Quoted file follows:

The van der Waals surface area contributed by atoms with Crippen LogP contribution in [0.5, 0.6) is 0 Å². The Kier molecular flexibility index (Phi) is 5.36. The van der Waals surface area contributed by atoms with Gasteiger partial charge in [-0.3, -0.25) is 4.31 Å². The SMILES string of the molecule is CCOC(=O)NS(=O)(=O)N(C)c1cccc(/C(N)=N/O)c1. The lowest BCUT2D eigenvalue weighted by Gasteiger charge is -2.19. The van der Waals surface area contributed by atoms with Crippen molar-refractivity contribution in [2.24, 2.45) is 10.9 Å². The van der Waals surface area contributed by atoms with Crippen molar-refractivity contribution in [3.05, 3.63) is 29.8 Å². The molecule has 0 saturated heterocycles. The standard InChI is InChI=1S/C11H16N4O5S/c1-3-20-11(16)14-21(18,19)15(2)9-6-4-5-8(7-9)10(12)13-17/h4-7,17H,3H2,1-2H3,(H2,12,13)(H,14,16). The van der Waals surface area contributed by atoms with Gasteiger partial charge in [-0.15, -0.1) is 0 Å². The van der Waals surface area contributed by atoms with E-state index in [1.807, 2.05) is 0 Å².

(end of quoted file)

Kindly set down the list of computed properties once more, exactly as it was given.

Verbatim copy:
The van der Waals surface area contributed by atoms with Crippen LogP contribution in [0.5, 0.6) is 0 Å². The Kier molecular flexibility index (Phi) is 5.36. The van der Waals surface area contributed by atoms with Gasteiger partial charge in [-0.3, -0.25) is 4.31 Å². The SMILES string of the molecule is CCOC(=O)NS(=O)(=O)N(C)c1cccc(/C(N)=N/O)c1. The lowest BCUT2D eigenvalue weighted by Gasteiger charge is -2.19. The van der Waals surface area contributed by atoms with Crippen molar-refractivity contribution in [2.24, 2.45) is 10.9 Å². The van der Waals surface area contributed by atoms with Crippen molar-refractivity contribution in [3.05, 3.63) is 29.8 Å². The molecule has 0 saturated heterocycles. The standard InChI is InChI=1S/C11H16N4O5S/c1-3-20-11(16)14-21(18,19)15(2)9-6-4-5-8(7-9)10(12)13-17/h4-7,17H,3H2,1-2H3,(H2,12,13)(H,14,16). The van der Waals surface area contributed by atoms with Gasteiger partial charge in [-0.15, -0.1) is 0 Å². The van der Waals surface area contributed by atoms with E-state index in [1.807, 2.05) is 0 Å².